Every week I will demonstrate an example of poor English where a different word is used from the one intended. Sometimes this creates a grammatically incorrect sentence. Unfortunately, the mistake is usually so pervasive that we all do it and such errors are usually made by those who should know better – journalists working for national or global media outlets such as newspapers and television
Peaked / Piqued / Peeked
This is one that I’ve seen in a few self-published books over the last year (usually confusing peaked with piqued, rarely is peeked confused). I’m surprised that so many don’t know the difference – or perhaps it is a typo that is easily overlooked? What do you think?
Peaked: To reach the pinnacle (of a mountain or a career). Rebecca Adlington would say that she had a successful London 2012 but others suggest she peaked in 2008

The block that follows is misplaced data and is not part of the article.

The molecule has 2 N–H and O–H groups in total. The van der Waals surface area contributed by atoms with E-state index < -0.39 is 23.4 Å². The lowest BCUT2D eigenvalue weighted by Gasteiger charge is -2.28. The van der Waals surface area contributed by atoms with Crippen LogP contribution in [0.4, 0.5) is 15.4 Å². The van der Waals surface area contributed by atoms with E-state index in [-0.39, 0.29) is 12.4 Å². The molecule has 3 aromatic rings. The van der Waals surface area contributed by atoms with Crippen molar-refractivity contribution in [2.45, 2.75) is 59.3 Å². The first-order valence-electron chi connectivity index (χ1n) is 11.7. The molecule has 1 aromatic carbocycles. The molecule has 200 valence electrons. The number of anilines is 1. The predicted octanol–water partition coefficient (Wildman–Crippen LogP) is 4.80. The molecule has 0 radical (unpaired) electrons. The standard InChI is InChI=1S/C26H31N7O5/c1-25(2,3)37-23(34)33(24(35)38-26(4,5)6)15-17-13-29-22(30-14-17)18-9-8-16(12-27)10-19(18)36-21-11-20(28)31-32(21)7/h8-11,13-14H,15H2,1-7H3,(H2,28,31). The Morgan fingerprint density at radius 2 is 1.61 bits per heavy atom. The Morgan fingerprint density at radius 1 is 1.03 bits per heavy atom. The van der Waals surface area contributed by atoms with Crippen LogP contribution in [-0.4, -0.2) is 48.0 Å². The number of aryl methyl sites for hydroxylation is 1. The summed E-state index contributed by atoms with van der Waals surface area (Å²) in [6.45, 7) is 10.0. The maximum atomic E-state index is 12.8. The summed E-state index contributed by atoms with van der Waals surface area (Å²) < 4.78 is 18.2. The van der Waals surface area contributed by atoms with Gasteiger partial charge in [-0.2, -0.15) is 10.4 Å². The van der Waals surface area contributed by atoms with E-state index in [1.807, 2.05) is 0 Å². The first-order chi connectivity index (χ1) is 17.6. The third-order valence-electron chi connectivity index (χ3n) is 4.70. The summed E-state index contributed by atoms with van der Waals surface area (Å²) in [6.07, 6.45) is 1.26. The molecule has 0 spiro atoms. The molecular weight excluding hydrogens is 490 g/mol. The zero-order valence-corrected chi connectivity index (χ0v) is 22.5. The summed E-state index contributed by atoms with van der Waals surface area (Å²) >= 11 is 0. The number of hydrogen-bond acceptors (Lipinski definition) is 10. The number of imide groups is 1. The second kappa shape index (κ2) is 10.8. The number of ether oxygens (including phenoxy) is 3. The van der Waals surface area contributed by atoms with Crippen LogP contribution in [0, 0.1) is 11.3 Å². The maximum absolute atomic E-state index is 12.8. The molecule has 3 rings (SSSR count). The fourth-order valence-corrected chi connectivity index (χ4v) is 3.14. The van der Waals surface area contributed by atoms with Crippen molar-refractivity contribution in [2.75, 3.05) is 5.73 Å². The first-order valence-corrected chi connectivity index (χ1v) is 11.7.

Piqued: To have your attention / interest drawn to something. My interest in the sport section of the news piqued last night when I heard that Manchester United were beaten 2-0 by Olympiakos
Peeked: To have a look at something. The wrapping on the Christmas present was slightly torn so of course the child peeked
I found another website with a useful pointer on how to remember the difference:
- You have to reach to gain the peak.
- If you’re piqued about something, there’s usually a question in your mind about it.
- If you peer at something, you are peeking.
I found that here